On today’s date in 1814, what later became known as the Battle of Cook’s Mills began with a skirmish between British and U.S. forces during the War of 1812.
The battle took place at Cook’s Mills, a small settlement in present-day Welland, Ont., where the British prevented U.S. forces from penetrating the Niagara Peninsula and effectively ended American plans to recapture the Niagara frontier.
U.S. Brigadier General Daniel Bissell led a force of 1,200 men, including detachments of the 5th, 14th, 15th and 16th U.S. infantry from Fort Erie, Ont., towards the British line along the Chippawa Creek (now known as the Welland River).
Lieutenant general Gordon Drummond, a Canadian-born British army officer and the first official to command the military and the civil government of Canada, ordered Colonel Christopher Myers on a reconnaissance mission towards Cook’s Mills. Myers was on Drummond’s right flank and was looking for weaknesses in the U.S. troops’ line.
With a force of 750 men – including from the Glengarry Light Infantry, the 82nd, 100th and 104th regiments as well as some artillerymen – the British forces attempted to draw the Americans into a battle, but as the latter remained in a wooded area, a stalemate ensued.
The British suffered one death and 35 wounded while U.S. casualties numbered 12 killed and 55 wounded.
It was the last battle on the Niagara frontier during the 1814 campaign prior to the U.S. evacuation of Fort Erie the following month. The affair was the last significant engagement between two regular armies in Canada with nearly 2,000 participants from British, Canadian and U.S. land forces.
In 2012, Canada Post released a joint issue with Guernsey to mark the 200th anniversary of the War of 1812.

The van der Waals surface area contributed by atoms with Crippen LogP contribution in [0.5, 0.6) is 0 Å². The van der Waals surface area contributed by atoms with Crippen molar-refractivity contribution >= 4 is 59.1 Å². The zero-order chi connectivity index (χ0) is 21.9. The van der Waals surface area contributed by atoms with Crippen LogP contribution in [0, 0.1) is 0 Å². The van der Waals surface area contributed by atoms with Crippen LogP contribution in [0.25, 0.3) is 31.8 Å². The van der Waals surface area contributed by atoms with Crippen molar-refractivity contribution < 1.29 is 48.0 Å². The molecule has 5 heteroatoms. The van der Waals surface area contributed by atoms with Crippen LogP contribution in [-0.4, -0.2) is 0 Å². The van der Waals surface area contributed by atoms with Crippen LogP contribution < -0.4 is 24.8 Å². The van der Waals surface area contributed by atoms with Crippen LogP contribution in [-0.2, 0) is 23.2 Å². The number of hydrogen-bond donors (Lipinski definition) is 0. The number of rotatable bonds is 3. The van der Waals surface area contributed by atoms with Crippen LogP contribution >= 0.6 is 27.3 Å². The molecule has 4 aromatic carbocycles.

Many leaders arose while many significant battles raged along the U.S. border in Quebec and Ontario, but two of the most important were British Major-General Sir Isaac Brock, who was born in Guernsey, and War Chief Tecumseh.
The 2012 two-stamp issue, the first in a series marking the bicentennial of the War of 1812, depicts the two men face to face. In the two-stamp se-tenant format, illustrated by Suzanne Duranceau, the two men are seen in profile. Their facial expressions depict mutual respect.
“The stamp is printed in lithography but with an intaglio feel, a technique that gives the two men equal weight,” said Alain Leduc, stamp design manager.
The background of the Brock stamp shows a European settlement, as it would have looked circa 1812. Chief Tecumseh is shown with encampments scattered around him, indicating that more than one tribe has taken to arms under his command.
“The setting is a visual representation of the motivation for each man—this is what they were fighting for. And the body of water speaks to the dominance of the British naval power,” said stamp designer Susan Scott.
NATIONAL HISTORIC SITE
The Historic Sites and Monuments Board of Canada designated the battleground at Cook’s Mills as a national historic site in 1921.
Two years later, a plaque summarizing the skirmish was mounted on a stone cairn on the field of action.